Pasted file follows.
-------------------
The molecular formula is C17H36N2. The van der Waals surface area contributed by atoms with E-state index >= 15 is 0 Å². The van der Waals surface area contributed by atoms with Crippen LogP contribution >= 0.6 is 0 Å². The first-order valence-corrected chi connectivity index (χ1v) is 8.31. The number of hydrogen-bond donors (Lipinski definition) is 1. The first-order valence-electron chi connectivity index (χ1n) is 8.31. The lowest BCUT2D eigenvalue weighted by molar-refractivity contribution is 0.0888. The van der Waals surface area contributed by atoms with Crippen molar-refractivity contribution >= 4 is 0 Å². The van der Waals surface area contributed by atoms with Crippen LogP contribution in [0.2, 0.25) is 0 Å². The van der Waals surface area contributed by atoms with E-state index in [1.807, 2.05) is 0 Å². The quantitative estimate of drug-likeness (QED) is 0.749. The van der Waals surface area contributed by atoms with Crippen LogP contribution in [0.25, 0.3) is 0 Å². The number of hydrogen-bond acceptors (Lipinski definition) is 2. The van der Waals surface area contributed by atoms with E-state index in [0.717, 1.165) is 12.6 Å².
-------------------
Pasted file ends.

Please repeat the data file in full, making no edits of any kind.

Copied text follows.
The molecular formula is C17H36N2. The van der Waals surface area contributed by atoms with E-state index >= 15 is 0 Å². The van der Waals surface area contributed by atoms with Crippen LogP contribution >= 0.6 is 0 Å². The first-order valence-corrected chi connectivity index (χ1v) is 8.31. The number of hydrogen-bond donors (Lipinski definition) is 1. The first-order valence-electron chi connectivity index (χ1n) is 8.31. The lowest BCUT2D eigenvalue weighted by molar-refractivity contribution is 0.0888. The van der Waals surface area contributed by atoms with Crippen molar-refractivity contribution >= 4 is 0 Å². The van der Waals surface area contributed by atoms with Crippen LogP contribution in [0.2, 0.25) is 0 Å². The van der Waals surface area contributed by atoms with E-state index in [1.807, 2.05) is 0 Å². The quantitative estimate of drug-likeness (QED) is 0.749. The van der Waals surface area contributed by atoms with Crippen LogP contribution in [0.25, 0.3) is 0 Å². The number of hydrogen-bond acceptors (Lipinski definition) is 2. The van der Waals surface area contributed by atoms with E-state index in [0.717, 1.165) is 12.6 Å².